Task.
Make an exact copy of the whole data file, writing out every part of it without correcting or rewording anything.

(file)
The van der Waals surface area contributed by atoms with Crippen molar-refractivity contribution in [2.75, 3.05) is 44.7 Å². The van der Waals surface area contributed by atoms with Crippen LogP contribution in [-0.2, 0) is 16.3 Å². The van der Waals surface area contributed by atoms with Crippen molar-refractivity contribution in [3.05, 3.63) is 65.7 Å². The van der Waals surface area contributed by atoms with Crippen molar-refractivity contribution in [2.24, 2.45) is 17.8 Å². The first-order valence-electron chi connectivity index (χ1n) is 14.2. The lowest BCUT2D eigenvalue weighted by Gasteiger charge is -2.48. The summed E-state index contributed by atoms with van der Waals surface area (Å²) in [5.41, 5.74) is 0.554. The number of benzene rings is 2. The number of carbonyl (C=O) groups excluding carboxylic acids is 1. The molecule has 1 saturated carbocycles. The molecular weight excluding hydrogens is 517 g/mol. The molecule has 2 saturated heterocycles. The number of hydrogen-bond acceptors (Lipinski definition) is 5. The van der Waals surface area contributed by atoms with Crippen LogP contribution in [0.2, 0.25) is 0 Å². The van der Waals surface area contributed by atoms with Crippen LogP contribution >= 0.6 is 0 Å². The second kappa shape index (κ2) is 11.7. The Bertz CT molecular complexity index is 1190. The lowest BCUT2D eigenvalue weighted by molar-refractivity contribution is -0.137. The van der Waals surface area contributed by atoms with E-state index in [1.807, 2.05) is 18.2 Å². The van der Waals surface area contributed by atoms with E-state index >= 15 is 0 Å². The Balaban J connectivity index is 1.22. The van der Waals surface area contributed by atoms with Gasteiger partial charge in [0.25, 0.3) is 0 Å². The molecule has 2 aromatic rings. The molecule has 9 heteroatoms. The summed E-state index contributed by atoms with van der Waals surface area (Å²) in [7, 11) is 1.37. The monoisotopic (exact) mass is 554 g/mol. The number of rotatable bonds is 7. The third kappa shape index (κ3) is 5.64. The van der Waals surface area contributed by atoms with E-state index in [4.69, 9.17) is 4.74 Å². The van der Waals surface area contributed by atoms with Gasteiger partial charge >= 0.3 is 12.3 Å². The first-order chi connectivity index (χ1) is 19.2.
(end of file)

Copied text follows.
The van der Waals surface area contributed by atoms with Crippen molar-refractivity contribution in [2.75, 3.05) is 44.7 Å². The van der Waals surface area contributed by atoms with Crippen LogP contribution in [-0.2, 0) is 16.3 Å². The van der Waals surface area contributed by atoms with Crippen molar-refractivity contribution in [3.05, 3.63) is 65.7 Å². The van der Waals surface area contributed by atoms with Crippen molar-refractivity contribution in [2.24, 2.45) is 17.8 Å². The first-order valence-electron chi connectivity index (χ1n) is 14.2. The lowest BCUT2D eigenvalue weighted by Gasteiger charge is -2.48. The summed E-state index contributed by atoms with van der Waals surface area (Å²) in [5.41, 5.74) is 0.554. The number of benzene rings is 2. The number of carbonyl (C=O) groups excluding carboxylic acids is 1. The molecule has 1 saturated carbocycles. The molecular weight excluding hydrogens is 517 g/mol. The molecule has 2 saturated heterocycles. The number of hydrogen-bond acceptors (Lipinski definition) is 5. The van der Waals surface area contributed by atoms with Crippen LogP contribution in [0.2, 0.25) is 0 Å². The van der Waals surface area contributed by atoms with Crippen LogP contribution >= 0.6 is 0 Å². The second kappa shape index (κ2) is 11.7. The Bertz CT molecular complexity index is 1190. The lowest BCUT2D eigenvalue weighted by molar-refractivity contribution is -0.137. The van der Waals surface area contributed by atoms with E-state index in [1.807, 2.05) is 18.2 Å². The van der Waals surface area contributed by atoms with E-state index >= 15 is 0 Å². The Balaban J connectivity index is 1.22. The van der Waals surface area contributed by atoms with Gasteiger partial charge in [0.25, 0.3) is 0 Å². The molecule has 2 aromatic rings. The molecule has 9 heteroatoms. The summed E-state index contributed by atoms with van der Waals surface area (Å²) in [7, 11) is 1.37. The monoisotopic (exact) mass is 554 g/mol. The number of rotatable bonds is 7. The third kappa shape index (κ3) is 5.64. The van der Waals surface area contributed by atoms with E-state index in [4.69, 9.17) is 4.74 Å². The van der Waals surface area contributed by atoms with Gasteiger partial charge >= 0.3 is 12.3 Å². The first-order chi connectivity index (χ1) is 19.2.